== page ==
The thought of getting bitten by a spider can be downright terrifying. Fortunately, most spider bites are harmless and go away on their own, leaving you with nothing more than a little itching. And if you take certain precautions, you can lower the risk of a bite.

Spiders Aren’t Out to Get You

Not only are spiders not aggressive, they're actually rather shy: "Spiders generally don't walk on you and try to bite you," says Andrew Wollowitz, MD, director of the Emergency Department at Montefiore Medical Center in New York City. "There's a lot of fear, but not a lot of action when it comes to spiders."

It's not uncommon for parents to bring a child to the emergency room with a suspected spider bite, only to find out that a spider wasn’t actually the culprit, says Joan Bregstein, MD, Associate Professor of Pediatrics at Columbia University Medical Center and Director of Community Outreach at NY-Presbyterian Morgan Stanley Children's Hospital in New York City. "They think their child has been bitten by a spider but in fact it usually is not from a spider, but from a mosquito. Unless you see the spider on the body, it's generally not a spider bite."

The good news about spiders is that their bites don't transit diseases, as can bites from ticks or mosquitoes. Most spider bites are harmless, and don't even completely penetrate the skin's surface, Wollowitz says.

Poisonous Spiders

While most spiders are harmless to humans, a bite from a poisonous spider, namely a brown recluse or a black widow spider, is more serious. Both spiders are more common in the Southern US, and they prefer warm climates and dry, dark spots where they can catch plenty of flies.

Brown recluse spiders have violin-shaped marking on their backs; their bites leave a red blister surrounded by bluish discoloration. Typically, there is swelling and redness around the bite, and bites may be accompanied by joint stiffness or pain, nausea and vomiting, a body rash, fever, chills, and fatigue.

Black widow spiders have a red hourglass marking on their bellies. Their bites usually leave no visible evidence on the skin, but cause rigid and painful muscles within eight hours. Nausea, vomiting, abdominal pain and cramping, and even trouble breathing can develop.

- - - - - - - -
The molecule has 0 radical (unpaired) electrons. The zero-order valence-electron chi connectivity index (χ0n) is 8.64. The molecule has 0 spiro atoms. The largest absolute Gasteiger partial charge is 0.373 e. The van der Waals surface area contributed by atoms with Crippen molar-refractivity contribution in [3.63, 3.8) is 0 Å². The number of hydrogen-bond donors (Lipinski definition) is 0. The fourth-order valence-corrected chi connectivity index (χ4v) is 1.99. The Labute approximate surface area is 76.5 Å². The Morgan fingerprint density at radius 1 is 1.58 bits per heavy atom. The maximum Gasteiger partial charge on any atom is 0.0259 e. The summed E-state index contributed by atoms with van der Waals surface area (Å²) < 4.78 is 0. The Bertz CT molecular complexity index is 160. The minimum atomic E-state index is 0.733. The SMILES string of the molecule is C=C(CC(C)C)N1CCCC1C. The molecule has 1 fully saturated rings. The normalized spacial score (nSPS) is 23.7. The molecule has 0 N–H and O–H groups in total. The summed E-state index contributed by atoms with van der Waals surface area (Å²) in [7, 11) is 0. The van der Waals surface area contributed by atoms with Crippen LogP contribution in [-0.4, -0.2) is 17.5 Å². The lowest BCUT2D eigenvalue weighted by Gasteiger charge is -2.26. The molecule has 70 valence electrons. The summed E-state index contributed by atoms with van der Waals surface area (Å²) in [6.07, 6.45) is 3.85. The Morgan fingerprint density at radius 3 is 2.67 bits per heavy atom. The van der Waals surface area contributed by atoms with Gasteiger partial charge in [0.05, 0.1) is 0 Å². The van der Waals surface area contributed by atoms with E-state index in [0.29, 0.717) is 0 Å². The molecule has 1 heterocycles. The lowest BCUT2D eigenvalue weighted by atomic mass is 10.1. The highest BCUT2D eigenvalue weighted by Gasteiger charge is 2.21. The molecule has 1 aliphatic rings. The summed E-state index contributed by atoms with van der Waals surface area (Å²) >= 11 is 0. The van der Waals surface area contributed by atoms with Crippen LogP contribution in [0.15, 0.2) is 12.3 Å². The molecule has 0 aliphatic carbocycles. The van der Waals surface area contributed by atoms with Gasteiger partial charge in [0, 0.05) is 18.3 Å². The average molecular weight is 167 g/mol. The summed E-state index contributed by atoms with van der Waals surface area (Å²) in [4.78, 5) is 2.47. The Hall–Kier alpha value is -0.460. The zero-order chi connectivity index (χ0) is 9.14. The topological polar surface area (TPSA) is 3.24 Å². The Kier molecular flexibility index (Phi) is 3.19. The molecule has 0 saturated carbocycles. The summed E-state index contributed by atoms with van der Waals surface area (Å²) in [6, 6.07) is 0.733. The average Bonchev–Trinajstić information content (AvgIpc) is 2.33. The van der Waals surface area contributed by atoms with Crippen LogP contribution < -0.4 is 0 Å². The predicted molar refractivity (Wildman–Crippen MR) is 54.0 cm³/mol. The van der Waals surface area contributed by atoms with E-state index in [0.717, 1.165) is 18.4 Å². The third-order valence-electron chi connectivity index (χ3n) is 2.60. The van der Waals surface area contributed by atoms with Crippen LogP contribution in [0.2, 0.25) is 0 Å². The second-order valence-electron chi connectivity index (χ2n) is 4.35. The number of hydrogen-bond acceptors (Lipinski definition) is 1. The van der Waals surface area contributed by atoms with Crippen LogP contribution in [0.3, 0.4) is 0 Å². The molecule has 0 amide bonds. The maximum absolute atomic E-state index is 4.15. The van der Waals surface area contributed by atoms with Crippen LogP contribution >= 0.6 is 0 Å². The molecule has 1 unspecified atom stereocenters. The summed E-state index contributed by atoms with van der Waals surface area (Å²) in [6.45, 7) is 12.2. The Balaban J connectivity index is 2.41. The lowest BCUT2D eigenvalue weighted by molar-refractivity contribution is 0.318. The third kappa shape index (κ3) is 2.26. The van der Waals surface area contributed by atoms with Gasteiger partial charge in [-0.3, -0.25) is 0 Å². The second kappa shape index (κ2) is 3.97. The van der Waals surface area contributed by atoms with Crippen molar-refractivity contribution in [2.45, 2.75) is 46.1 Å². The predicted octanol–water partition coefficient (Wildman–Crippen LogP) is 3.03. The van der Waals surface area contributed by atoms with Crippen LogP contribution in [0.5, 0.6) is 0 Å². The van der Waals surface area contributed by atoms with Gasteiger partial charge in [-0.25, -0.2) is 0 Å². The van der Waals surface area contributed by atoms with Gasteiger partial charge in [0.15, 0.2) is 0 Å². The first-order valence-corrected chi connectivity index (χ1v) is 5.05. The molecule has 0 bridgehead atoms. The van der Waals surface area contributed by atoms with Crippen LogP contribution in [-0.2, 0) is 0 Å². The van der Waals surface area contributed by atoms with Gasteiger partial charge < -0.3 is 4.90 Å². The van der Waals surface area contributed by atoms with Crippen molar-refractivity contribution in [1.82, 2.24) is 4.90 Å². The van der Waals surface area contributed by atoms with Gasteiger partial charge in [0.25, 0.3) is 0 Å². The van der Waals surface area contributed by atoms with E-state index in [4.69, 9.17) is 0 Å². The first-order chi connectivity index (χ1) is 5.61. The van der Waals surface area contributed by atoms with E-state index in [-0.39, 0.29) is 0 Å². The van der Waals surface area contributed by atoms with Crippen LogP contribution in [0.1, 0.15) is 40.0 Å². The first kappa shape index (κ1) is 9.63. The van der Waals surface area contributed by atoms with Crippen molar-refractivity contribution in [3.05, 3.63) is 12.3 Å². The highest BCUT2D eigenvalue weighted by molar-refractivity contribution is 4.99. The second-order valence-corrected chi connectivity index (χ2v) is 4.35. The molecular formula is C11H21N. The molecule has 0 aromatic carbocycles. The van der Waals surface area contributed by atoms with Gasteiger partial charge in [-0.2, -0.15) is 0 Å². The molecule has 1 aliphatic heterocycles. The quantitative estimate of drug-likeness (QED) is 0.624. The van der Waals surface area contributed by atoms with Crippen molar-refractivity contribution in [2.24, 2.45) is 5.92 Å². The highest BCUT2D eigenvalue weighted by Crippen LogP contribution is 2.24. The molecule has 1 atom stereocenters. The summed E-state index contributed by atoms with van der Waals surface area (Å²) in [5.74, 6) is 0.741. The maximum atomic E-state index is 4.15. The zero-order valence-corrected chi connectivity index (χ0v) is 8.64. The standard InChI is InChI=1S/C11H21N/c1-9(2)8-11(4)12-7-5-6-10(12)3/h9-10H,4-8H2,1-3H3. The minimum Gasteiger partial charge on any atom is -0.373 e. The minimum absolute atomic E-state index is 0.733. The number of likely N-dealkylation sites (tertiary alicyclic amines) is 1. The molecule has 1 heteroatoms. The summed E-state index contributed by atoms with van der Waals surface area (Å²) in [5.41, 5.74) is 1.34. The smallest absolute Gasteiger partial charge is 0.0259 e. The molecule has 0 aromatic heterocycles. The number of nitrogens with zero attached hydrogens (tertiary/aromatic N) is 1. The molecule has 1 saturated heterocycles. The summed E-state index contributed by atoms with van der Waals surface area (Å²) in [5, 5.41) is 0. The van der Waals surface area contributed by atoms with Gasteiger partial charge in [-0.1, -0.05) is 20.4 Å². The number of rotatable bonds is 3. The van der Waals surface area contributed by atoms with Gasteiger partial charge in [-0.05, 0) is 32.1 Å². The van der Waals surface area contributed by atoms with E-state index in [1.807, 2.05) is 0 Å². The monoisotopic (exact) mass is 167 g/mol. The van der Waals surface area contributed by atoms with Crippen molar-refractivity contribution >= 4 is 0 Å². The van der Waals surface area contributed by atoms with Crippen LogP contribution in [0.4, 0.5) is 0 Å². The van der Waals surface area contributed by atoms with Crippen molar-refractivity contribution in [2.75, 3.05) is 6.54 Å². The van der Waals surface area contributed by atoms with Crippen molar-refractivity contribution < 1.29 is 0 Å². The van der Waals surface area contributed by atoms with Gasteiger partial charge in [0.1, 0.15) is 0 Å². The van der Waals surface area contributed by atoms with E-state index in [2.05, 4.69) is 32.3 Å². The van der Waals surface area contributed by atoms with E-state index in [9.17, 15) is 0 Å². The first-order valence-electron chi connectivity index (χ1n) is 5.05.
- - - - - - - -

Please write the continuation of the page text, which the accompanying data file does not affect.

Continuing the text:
Treating Spider Bites

Like other bug bites, a bite from a non-poisonous spider can look inflamed and red and may be itchy or cause a painful bump in the skin. If you suspect a spider bite, wash the area with soap and water and apply an ice pack or a cool washcloth to reduce pain and swelling. It should go away in a few days.

If you know that the spider that bit you is poisonous, seek medical attention right away—doctors will most likely treat you with medication.

When to Seek Medical Attention

If the area around the bite looks ulcerated [the skin is open], you develop a rash, or the area looks like it's getting infected, see a doctor, Wollowitz advises. Sometimes a spider bite can cause an allergic reaction with symptoms of chest tightness, wheezing, difficulty breathing, and swelling of the face or mouth. This requires immediate medical attention.

How to Steer Clear of Spiders

To limit your contact with spiders,

  • Make sure your attic and garage are free of spider webs.
  • Wear long sleeves and long pants when you are cleaning the garage or attic, and make sure your children do, too.
  • Encourage kids to wear long sleeved shirts and long pants if they are climbing around a woodpile. (Spiders like hanging out there.)
  • Store firewood outside to avoid bringing spiders into the house.
  • Make sure there are no rocks or lumber right outside your house, since spiders like hanging out in these areas.
  • Install tight-fitting screens on your doors and windows, and seal off any cracks where spiders could enter.

Andrew Wollowitz, MD, reviewed this article.


"Spider Bites." MedlinePlus. U.S. National Library of Medicine.

"First Aid: Spider Bites." KidsHealth from Nemours.

"Diseases and Conditions: Spider Bites.” The Mayo Clinic. 

"Spider Bites: First Aid." The Mayo Clinic. February 4, 2012. 

Jeffrey Hahn, Phil Pellitteri, Laura Jesse and Donald Lewis. “Common Spiders in and Around Homes.” University of Minnesota Extension. Page revised February 2012.